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Notes from the back row

Snake orgies and poetry on film



When it comes right down to it, almost everyone is scared of at least one of these three things: sharks, spiders or snakes. That’s just the way it is – spiders are creepy, silent, evil bastards that watch you with their thousand eyes then slink onto you when you’re not looking to bite/poison you and squirt their disgusting egg sacks under your skin, which later turn into irritated boils that eventually spurt millions more of the little buggers into the world.

Sharks aren’t quite as subtle but they’re big, indiscriminate and ruthless, and have no problem chewing the hell out of you for fun. Plus you never know when or where they’ll strike.

And snakes, well snakes are just greasy. Slithering to and fro with their forked tongues and their beady, evil eyes. Just itching for a chance to bite you and pump you full of poison, or wrap their scaly coils around you until all life is crushed out.

These three beasts have been scaring the beejesus out of people since the beginning of time, and while there hasn’t been a good spider movie since 1955’s Tarantula , and Open Water (now playing) isn’t as freaky as it could be, the snake is poised for a comeback this Friday with the opening of Anacondas: The Search for the Blood Orchid.

Anacondas is about a group of scientists who rent a very dilapidated boat ("She ain’t pretty, but she puts out.") to search the jungle for a lost flower, the juice of which is supposed to prolong human life, fountain-of-youth style. Director Dwight H. Little ( Halloween 4) decides to get totally inventive and takes the boat over, you guessed it, a waterfall that somehow was totally unexpected. (Is Apocalypse Now the only movie featuring a boat and a river and no waterfall? I think it is.) After the boat crashes, our team of scientists encounter a writhing mass of huge, mean anacondas in the height of mating season. Instead of running like hell after the first death, they wisely decide to stick it out and keep searching because, you know, they’re "so close!"

I realize it sounds a lot like 1997’s Anaconda, where J-lo, Ice Cube and Jon Voight (who should get an Oscar just for being Angelina Jolie’s dad) crashed their boat on a river while trying find a lost tribe and all got eaten by a giant anaconda. However, this time there are more giant snakes and no big-name actors. The fact that no one got to see advance screenings of this kind of indicates the distribution company knows it sucks and doesn’t want the critics to let the truth out. But hey, I’m kind of stoked on it. Rated PG-13 Anacondas definitely won’t change your life but giant snakes eating idiots doesn’t sound that bad to me. It’s glossier and scarier than Open Water , which ended up being just small sharks eating fools.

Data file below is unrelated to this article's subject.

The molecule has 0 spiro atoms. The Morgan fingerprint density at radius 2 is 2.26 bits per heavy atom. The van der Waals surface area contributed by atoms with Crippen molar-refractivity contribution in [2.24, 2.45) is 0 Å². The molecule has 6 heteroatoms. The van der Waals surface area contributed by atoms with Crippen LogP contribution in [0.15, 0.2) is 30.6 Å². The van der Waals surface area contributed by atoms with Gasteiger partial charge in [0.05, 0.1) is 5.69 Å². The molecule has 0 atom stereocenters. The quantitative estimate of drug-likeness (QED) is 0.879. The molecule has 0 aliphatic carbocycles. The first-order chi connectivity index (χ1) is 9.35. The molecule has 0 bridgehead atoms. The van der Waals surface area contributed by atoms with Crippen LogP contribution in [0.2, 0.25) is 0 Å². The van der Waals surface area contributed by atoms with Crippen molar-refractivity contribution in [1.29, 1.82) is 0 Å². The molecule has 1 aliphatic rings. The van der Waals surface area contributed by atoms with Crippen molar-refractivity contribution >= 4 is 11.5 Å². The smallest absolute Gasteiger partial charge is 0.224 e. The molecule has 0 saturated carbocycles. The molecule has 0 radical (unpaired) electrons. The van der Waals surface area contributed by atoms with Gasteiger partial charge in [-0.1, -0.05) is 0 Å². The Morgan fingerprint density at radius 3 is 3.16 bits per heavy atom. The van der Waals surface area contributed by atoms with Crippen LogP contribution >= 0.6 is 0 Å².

Speaking of fools, you’ll be one if you don’t go see Hero , the latest and greatest martial arts/historical epic starring Jet Li. Yes, of course the fight scenes are incredible, in my opinion better than Crouching Tiger, Hidden Dragon . More importantly though, this film is shot with such attention to colour and motion it seems like an impressionist painting come to life.

Hero is set in China around 300 BC, when the land is changing from a group of kingdoms into one nation unified under the Qin Dynasty. The story goes like this: A nameless warrior (named Nameless), having defeated the three assassins most dangerous to the throne, is summoned by the King of Qin to explain how he did it. The story is told three times from three different perspectives, gaining meaning and importance with each retelling until, finally, the truth unfolds.

It’s a simple tale, but the fight sequences are so surreally perfect and the use of colour is perhaps the best I’ve seen in any movie. Director Zhang Yimou, a well-known dramatic master in Asia, gives us an astonishing piece of film art, poetry really, disguised as a kung-fu flick.

Completed in 2002, Miramax was just sitting on Hero and it took Quentin Tarantino hounding them for over a year before they finally released it. About time, I say.

Speaking of time, it’s time for me to take a holiday so for the next two weeks you’ve got a very capable guest columnist, with a new perspective of her own.

Till then, "Check ya later."

At Village 8 Aug. 27-Sept. 2: Anacondas: Hunt for the Blood Orchid; Hero; Open Water; Princess Diaries 2; Without a Paddle; Exorcist: The Beginning; Going the Distance; Bourne Supremacy; Collateral.

At Rainbow Theatre Aug. 27-Sept. 2: I Robot.

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